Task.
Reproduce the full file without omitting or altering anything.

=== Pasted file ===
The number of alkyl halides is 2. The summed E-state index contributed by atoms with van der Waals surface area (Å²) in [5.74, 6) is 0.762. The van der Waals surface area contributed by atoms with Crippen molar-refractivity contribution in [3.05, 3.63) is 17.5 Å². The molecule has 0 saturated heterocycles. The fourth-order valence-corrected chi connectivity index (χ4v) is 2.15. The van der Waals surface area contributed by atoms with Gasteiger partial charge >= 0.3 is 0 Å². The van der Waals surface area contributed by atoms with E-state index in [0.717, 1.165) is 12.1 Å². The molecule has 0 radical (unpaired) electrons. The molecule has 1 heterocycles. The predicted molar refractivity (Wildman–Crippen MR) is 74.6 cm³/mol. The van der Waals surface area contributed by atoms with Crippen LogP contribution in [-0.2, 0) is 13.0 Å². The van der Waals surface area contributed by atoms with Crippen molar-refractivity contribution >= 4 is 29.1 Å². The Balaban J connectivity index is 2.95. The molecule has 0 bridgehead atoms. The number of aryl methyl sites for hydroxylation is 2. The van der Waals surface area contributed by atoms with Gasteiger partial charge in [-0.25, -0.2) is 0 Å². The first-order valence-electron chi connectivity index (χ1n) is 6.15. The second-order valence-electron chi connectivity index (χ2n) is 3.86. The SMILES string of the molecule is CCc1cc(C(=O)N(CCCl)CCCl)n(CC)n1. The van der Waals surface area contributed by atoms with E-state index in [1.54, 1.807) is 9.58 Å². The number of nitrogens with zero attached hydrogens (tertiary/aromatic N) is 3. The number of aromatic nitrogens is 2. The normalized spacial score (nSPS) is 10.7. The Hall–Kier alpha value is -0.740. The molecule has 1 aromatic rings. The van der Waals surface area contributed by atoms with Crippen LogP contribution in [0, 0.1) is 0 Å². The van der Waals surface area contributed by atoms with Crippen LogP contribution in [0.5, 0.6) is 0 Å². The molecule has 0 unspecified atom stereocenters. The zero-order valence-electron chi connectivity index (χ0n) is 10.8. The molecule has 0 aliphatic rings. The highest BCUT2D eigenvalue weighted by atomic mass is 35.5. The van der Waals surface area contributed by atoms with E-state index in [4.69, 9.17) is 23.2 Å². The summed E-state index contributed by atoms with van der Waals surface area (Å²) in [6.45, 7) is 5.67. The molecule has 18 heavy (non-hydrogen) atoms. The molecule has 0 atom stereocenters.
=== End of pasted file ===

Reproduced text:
The number of alkyl halides is 2. The summed E-state index contributed by atoms with van der Waals surface area (Å²) in [5.74, 6) is 0.762. The van der Waals surface area contributed by atoms with Crippen molar-refractivity contribution in [3.05, 3.63) is 17.5 Å². The molecule has 0 saturated heterocycles. The fourth-order valence-corrected chi connectivity index (χ4v) is 2.15. The van der Waals surface area contributed by atoms with Gasteiger partial charge >= 0.3 is 0 Å². The van der Waals surface area contributed by atoms with E-state index in [0.717, 1.165) is 12.1 Å². The molecule has 0 radical (unpaired) electrons. The molecule has 1 heterocycles. The predicted molar refractivity (Wildman–Crippen MR) is 74.6 cm³/mol. The van der Waals surface area contributed by atoms with Crippen LogP contribution in [-0.2, 0) is 13.0 Å². The van der Waals surface area contributed by atoms with Crippen molar-refractivity contribution >= 4 is 29.1 Å². The Balaban J connectivity index is 2.95. The molecule has 0 bridgehead atoms. The number of aryl methyl sites for hydroxylation is 2. The van der Waals surface area contributed by atoms with Gasteiger partial charge in [-0.25, -0.2) is 0 Å². The first-order valence-electron chi connectivity index (χ1n) is 6.15. The second-order valence-electron chi connectivity index (χ2n) is 3.86. The SMILES string of the molecule is CCc1cc(C(=O)N(CCCl)CCCl)n(CC)n1. The van der Waals surface area contributed by atoms with E-state index in [1.54, 1.807) is 9.58 Å². The number of nitrogens with zero attached hydrogens (tertiary/aromatic N) is 3. The number of aromatic nitrogens is 2. The normalized spacial score (nSPS) is 10.7. The Hall–Kier alpha value is -0.740. The molecule has 1 aromatic rings. The van der Waals surface area contributed by atoms with Crippen LogP contribution in [0, 0.1) is 0 Å². The van der Waals surface area contributed by atoms with Crippen LogP contribution in [0.5, 0.6) is 0 Å². The molecule has 0 unspecified atom stereocenters. The zero-order valence-electron chi connectivity index (χ0n) is 10.8. The molecule has 0 aliphatic rings. The highest BCUT2D eigenvalue weighted by atomic mass is 35.5. The van der Waals surface area contributed by atoms with E-state index in [4.69, 9.17) is 23.2 Å². The summed E-state index contributed by atoms with van der Waals surface area (Å²) in [6.45, 7) is 5.67. The molecule has 18 heavy (non-hydrogen) atoms. The molecule has 0 atom stereocenters.